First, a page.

Abstract: SA-PO872

Premature Vascular Smooth Muscle Cell Ageing Drives Inflammation and Calcification in Children on Dialysis

Session Information

  • Vascular Calcification
    November 04, 2017 | Location: Hall H, Morial Convention Center
    Abstract Time: 10:00 AM - 10:00 AM

Category: Mineral Disease

  • 1205 Vascular Calcification

Authors

  • Shanahan, Catherine M., King's College London, London, United Kingdom
  • Sanchis, Pilar, King's College London, London, United Kingdom
  • Liu, Yiwen, King's College London, London, United Kingdom
  • Ho, Chin Yee, King's College London, London, United Kingdom
  • Beltran, Leilani, King's College London, London, United Kingdom
  • Long, David A., University College London, London, United Kingdom
  • Shroff, Rukshana, Great Ormond Street Hospital, London, United Kingdom
Background

Children on dialysis have a cardiovascular mortality risk equivalent to the very elderly in the general population. Medial vascular calcification, an age-associated pathology, is prevalent in these children therefore we investigated whether premature vascular smooth muscle cell (VSMC) ageing might play a role in driving calcification.

Methods

Vessels from children with CKD and controls were harvested at time of surgery and subjected to histological analysis for parameters of ageing. VSMCs grown from these vessels were also phenotyped for calcification propensity and ageing markers including growth capacity, DNA damage, senescence and inflammation. Children with CKD were subjected to vascular phenotyping including pulse wave velocity and spiral CT and these measures were correlated with serum markers of inflammation.

Results

Vessels from children on dialysis showed oxidative DNA damage as well as increased expression of the senescence markers p16 and p21. In vitro VSMCs from dialysis patients showed elevated levels of DNA damage, grew poorly and senesced early compared with control VSMCs. DNA damage correlated with increased expression of the osteogenic markers Runx2 and BMP2, and increased calcification in response to elevated levels of calcium (Ca) and phosphate (P). Ca and P treatment induced oxidative DNA damage in CKD vessel rings ex vivo, and accelerated VSMC senescence in vitro. Cytokine array analysis showed that VSMCs from CKD patients displayed a proinflammatory, senescence associated secretory phenotype (SASP) in vitro, and blockade of ATM-mediated DNA damage signalling reduced inflammation. Clinically, children on dialysis showed elevated circulating levels of SASP factors including BMP2, OPG and IL6 and these correlated with increased vascular stiffening and calcification in vivo.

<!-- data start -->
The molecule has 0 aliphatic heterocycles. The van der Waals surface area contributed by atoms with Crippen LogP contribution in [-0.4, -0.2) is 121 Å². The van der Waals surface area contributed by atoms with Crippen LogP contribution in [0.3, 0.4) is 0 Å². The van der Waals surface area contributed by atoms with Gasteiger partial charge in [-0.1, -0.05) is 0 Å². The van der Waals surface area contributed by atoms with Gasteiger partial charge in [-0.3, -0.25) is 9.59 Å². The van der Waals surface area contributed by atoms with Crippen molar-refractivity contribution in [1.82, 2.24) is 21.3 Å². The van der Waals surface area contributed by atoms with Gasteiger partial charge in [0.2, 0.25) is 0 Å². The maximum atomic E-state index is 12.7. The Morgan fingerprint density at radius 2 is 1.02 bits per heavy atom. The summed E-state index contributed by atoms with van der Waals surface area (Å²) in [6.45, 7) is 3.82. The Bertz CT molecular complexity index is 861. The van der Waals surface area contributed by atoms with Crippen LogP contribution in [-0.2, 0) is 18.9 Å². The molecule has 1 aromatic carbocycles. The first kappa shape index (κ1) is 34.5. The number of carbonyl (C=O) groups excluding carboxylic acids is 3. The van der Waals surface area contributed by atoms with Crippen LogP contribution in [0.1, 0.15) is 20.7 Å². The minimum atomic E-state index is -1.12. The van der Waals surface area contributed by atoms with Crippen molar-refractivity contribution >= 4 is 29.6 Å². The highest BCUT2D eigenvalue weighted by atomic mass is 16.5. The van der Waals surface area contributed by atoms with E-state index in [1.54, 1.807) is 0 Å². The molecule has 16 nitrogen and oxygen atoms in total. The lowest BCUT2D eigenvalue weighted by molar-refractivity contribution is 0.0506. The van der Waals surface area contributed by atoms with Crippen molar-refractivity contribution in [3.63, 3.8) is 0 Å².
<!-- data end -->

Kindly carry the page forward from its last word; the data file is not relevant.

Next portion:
Conclusion

Taken together, these data suggest that dysregulated mineral metabolism accelerates VSMC ageing by inducing oxidative DNA damage and premature senescence. In turn, the paracrine SASP promotes osteogenic differentiation, vascular calcification and systemic inflammation suggesting drugs that target DNA damage signalling or senolytics may be therapeutic agents for vascular calcification.

Funding

  • Private Foundation Support